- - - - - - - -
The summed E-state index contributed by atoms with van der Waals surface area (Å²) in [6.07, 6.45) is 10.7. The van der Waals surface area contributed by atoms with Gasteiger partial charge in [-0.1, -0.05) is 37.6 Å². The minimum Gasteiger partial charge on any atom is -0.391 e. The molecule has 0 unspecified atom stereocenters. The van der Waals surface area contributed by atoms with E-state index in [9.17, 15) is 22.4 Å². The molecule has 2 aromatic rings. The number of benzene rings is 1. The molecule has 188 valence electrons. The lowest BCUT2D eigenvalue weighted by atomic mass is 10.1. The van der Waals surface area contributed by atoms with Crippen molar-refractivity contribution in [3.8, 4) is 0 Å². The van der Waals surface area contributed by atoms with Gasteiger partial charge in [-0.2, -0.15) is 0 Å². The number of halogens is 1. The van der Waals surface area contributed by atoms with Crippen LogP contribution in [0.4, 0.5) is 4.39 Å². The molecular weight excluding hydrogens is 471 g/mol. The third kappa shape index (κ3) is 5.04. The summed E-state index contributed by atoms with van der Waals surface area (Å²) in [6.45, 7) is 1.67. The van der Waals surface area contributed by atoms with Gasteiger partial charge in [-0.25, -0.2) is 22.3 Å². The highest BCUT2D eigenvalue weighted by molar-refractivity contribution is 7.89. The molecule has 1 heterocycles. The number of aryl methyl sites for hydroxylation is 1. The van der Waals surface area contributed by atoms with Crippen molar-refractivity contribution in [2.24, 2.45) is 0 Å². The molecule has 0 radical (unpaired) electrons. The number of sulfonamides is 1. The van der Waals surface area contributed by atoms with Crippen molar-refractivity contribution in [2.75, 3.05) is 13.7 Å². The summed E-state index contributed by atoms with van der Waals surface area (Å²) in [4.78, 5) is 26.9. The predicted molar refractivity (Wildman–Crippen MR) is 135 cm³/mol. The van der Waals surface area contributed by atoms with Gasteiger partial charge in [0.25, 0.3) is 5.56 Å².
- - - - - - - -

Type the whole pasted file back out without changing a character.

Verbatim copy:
The summed E-state index contributed by atoms with van der Waals surface area (Å²) in [6.07, 6.45) is 10.7. The van der Waals surface area contributed by atoms with Gasteiger partial charge in [-0.1, -0.05) is 37.6 Å². The minimum Gasteiger partial charge on any atom is -0.391 e. The molecule has 0 unspecified atom stereocenters. The van der Waals surface area contributed by atoms with E-state index in [9.17, 15) is 22.4 Å². The molecule has 2 aromatic rings. The number of benzene rings is 1. The molecule has 188 valence electrons. The lowest BCUT2D eigenvalue weighted by atomic mass is 10.1. The van der Waals surface area contributed by atoms with Crippen molar-refractivity contribution in [3.8, 4) is 0 Å². The van der Waals surface area contributed by atoms with Gasteiger partial charge in [-0.2, -0.15) is 0 Å². The number of halogens is 1. The van der Waals surface area contributed by atoms with Crippen LogP contribution in [0.4, 0.5) is 4.39 Å². The molecular weight excluding hydrogens is 471 g/mol. The third kappa shape index (κ3) is 5.04. The summed E-state index contributed by atoms with van der Waals surface area (Å²) in [6.45, 7) is 1.67. The van der Waals surface area contributed by atoms with Gasteiger partial charge in [-0.25, -0.2) is 22.3 Å². The highest BCUT2D eigenvalue weighted by molar-refractivity contribution is 7.89. The molecule has 1 heterocycles. The number of aryl methyl sites for hydroxylation is 1. The van der Waals surface area contributed by atoms with Crippen molar-refractivity contribution in [2.24, 2.45) is 0 Å². The molecule has 0 radical (unpaired) electrons. The number of sulfonamides is 1. The van der Waals surface area contributed by atoms with Crippen molar-refractivity contribution in [2.75, 3.05) is 13.7 Å². The summed E-state index contributed by atoms with van der Waals surface area (Å²) in [4.78, 5) is 26.9. The predicted molar refractivity (Wildman–Crippen MR) is 135 cm³/mol. The van der Waals surface area contributed by atoms with Gasteiger partial charge in [0.25, 0.3) is 5.56 Å².